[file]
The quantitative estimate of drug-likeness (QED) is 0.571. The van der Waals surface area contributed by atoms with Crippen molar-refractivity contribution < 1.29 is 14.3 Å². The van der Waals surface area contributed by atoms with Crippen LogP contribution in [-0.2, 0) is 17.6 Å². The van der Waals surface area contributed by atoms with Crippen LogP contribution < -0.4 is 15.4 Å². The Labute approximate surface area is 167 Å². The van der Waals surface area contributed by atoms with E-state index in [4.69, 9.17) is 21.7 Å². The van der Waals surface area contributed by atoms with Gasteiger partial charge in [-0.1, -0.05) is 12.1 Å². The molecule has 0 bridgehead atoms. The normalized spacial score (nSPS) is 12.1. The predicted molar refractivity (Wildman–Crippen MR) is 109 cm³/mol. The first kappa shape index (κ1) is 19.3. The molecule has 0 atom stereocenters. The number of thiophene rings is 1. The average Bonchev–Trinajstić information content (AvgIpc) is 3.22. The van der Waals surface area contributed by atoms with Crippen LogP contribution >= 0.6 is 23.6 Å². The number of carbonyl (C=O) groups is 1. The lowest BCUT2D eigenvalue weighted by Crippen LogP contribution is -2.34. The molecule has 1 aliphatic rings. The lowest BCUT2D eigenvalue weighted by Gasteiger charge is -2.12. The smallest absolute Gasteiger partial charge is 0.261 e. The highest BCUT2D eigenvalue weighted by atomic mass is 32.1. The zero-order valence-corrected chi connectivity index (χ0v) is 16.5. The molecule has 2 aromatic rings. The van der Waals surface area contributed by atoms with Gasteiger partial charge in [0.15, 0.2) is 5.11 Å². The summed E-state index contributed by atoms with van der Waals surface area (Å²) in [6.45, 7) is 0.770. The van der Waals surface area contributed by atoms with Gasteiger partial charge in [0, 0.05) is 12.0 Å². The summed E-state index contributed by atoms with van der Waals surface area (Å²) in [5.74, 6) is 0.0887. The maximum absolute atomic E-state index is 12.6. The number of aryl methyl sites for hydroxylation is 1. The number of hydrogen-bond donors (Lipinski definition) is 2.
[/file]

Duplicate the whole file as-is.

The quantitative estimate of drug-likeness (QED) is 0.571. The van der Waals surface area contributed by atoms with Crippen molar-refractivity contribution < 1.29 is 14.3 Å². The van der Waals surface area contributed by atoms with Crippen LogP contribution in [-0.2, 0) is 17.6 Å². The van der Waals surface area contributed by atoms with Crippen LogP contribution < -0.4 is 15.4 Å². The Labute approximate surface area is 167 Å². The van der Waals surface area contributed by atoms with E-state index in [4.69, 9.17) is 21.7 Å². The van der Waals surface area contributed by atoms with Gasteiger partial charge in [-0.1, -0.05) is 12.1 Å². The molecule has 0 bridgehead atoms. The normalized spacial score (nSPS) is 12.1. The predicted molar refractivity (Wildman–Crippen MR) is 109 cm³/mol. The first kappa shape index (κ1) is 19.3. The molecule has 0 atom stereocenters. The number of thiophene rings is 1. The average Bonchev–Trinajstić information content (AvgIpc) is 3.22. The van der Waals surface area contributed by atoms with Crippen LogP contribution >= 0.6 is 23.6 Å². The number of carbonyl (C=O) groups is 1. The lowest BCUT2D eigenvalue weighted by Crippen LogP contribution is -2.34. The molecule has 1 aliphatic rings. The lowest BCUT2D eigenvalue weighted by Gasteiger charge is -2.12. The smallest absolute Gasteiger partial charge is 0.261 e. The highest BCUT2D eigenvalue weighted by atomic mass is 32.1. The zero-order valence-corrected chi connectivity index (χ0v) is 16.5. The molecule has 2 aromatic rings. The van der Waals surface area contributed by atoms with Gasteiger partial charge in [0.15, 0.2) is 5.11 Å². The summed E-state index contributed by atoms with van der Waals surface area (Å²) in [6.45, 7) is 0.770. The van der Waals surface area contributed by atoms with Gasteiger partial charge in [0, 0.05) is 12.0 Å². The summed E-state index contributed by atoms with van der Waals surface area (Å²) in [5.74, 6) is 0.0887. The maximum absolute atomic E-state index is 12.6. The number of aryl methyl sites for hydroxylation is 1. The number of hydrogen-bond donors (Lipinski definition) is 2.